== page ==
Mrs Brown’s Boys D’Movie is released tomorrow.

Ryan Gilbey is the New Statesman's film critic. He is also the author of It Don't Worry Me (Faber), about 1970s US cinema, and a study of Groundhog Day in the "Modern Classics" series (BFI Publishing). He was named reviewer of the year in the 2007 Press Gazette awards.

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Drama without sensation: A Separation is an unsettling novel of distances

In Katie Kitamura’s novel, it is the distance between the narrator’s two selves that causes her most discomfort.

In a 2013 interview with Guernica, the online magazine, the novelist Katie Kitamura discussed how publishing’s “deeply patronising attitude” towards female readers results in overtly feminine book covers, featuring, for instance, women in bathing suits. “That’s not the kind of book cover that makes me want to buy a book,” she said.

The cover of Kitamura’s latest novel, A Separation, does, surprisingly, feature a woman in a bathing suit. But there is something quietly unsettling about this picture: the woman, who has her back to us, is awkwardly cropped out of frame from the elbows up, and she is sitting at the edge of an oddly shaped pool. Most of the cover is solid turquoise – a bright wash of negative space.

Kitamura’s unnamed narrator is a poised literary translator. As the novel opens in London, we learn that she is married to Christopher (a charming, haphazard non-author) but, in secret, they have been living separately for the past six months. When she receives a telephone call from Christopher’s mother, Isabella, informing her that he has seemingly gone missing in Greece, she doesn’t let on about her disintegrating marriage but boards a plane to look for him.

Much of the rest of the novel takes place in Greece: at a “very pleasant” hotel, in “perfect weather”, the pool “heated to a very comfortable temperature”. The area has recently experienced a string of devastating fires, leaving patches of scorched earth. The location has an almost eerie surface stillness that jars with the mystery at its heart. In this way, Kitamura (an art critic as well as novelist) creates a setting somehow reminiscent of David Hockney’s A Bigger Splash, Christopher’s sudden disappearance leaving behind no visible ripples.

The narrator, too, has a glassy composure at odds with the tumultuous events. On deciding to end her marriage formally, she shows neither despair nor relief, but anxiety about the etiquette. “I assumed – I had no prior experience to go on – that asking for a divorce was always discomfiting,” she says with typical understatement, “but I could not believe it was always this awkward.” Of her feelings for her new partner, Yvan, she notes that they seem more like “administration rather than passion”, and then offers a moderated gloss of Hamlet, “You cannot say you did it out of love, since at your age romantic passions have grown weak, and the heart obeys reason.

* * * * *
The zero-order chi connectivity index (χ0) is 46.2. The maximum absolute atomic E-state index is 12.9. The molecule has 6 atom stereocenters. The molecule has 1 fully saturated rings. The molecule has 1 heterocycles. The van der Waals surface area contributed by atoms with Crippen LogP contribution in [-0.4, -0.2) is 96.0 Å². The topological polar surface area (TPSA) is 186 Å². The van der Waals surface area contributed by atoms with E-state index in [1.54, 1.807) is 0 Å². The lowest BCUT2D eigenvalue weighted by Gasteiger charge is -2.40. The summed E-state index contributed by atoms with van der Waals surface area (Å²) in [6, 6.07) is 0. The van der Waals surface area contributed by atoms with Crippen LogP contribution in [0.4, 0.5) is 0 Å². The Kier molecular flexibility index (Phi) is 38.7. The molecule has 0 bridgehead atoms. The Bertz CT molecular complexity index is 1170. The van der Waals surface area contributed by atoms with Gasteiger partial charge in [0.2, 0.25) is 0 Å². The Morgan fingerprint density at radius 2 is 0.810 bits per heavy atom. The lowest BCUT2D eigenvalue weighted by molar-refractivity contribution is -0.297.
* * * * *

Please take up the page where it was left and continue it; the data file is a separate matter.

Her emotional separation from the trauma of her circumstances allows the narrator to examine the facts of her husband’s disappearance. She knows Christopher was unfaithful and she immediately identifies the hotel receptionist as the object of his attentions. We never see the narrator professionally translating, but the novel is concerned with her attempts to read the deeper meanings behind the remarks and behaviour of those around her. She finds it easy to imagine unseen contexts to conversations: an argument between Christopher’s parents, an embrace between her taxi driver and the hotel receptionist. As she writes, “Imagination, after all, costs nothing.”

Her propensity for projection is such that some things remain lost in translation. Even the most minute interactions can be misread. When Christopher’s mother comments that the two women’s love for her son connects them, “she was looking over my shoulder, as if watching someone approach . . . she was staring at nothing”. The novel occupies this imaginative negative space: the gap between what people think and how they appear.

Ultimately, it is the distance between the narrator’s two selves that causes her most discomfort. How long will she allow others to read her as the concerned, loving wife? Should she admit she wants to find Christopher in order to request that they separate officially? As her search continues she notes, “There was a small but definite wedge pushing between the person I was and the person I was purporting to be.”

There is a suspenseful and menacing tone to Kitamura’s prose that might trick a reader into thinking, at first, they are in the territory of thrillers such as Gone Girl and The Girl on the Train. Both these novels, like A Separation, have narrators who defy readers’ attempts to fathom their emotional depths and to deal with questions of how well you know anyone – even your own partner. But this is a work free of sensation, or even resolution. As the narrator notes, in the shock of an event it is natural to look for a more dramatic narrative. “But in the end,” she says, “this is only chasing shadows. The real culpability is not to be found in the dark or with a stranger, but in ourselves.”

A Separation by Katie Kitamura is published by Clerkenwell Press (231pp, £12.99)

Anna Leszkiewicz is a pop culture writer at the New Statesman.

This article first appeared in the 23 March 2017 issue of the New Statesman, Trump's permanent revolution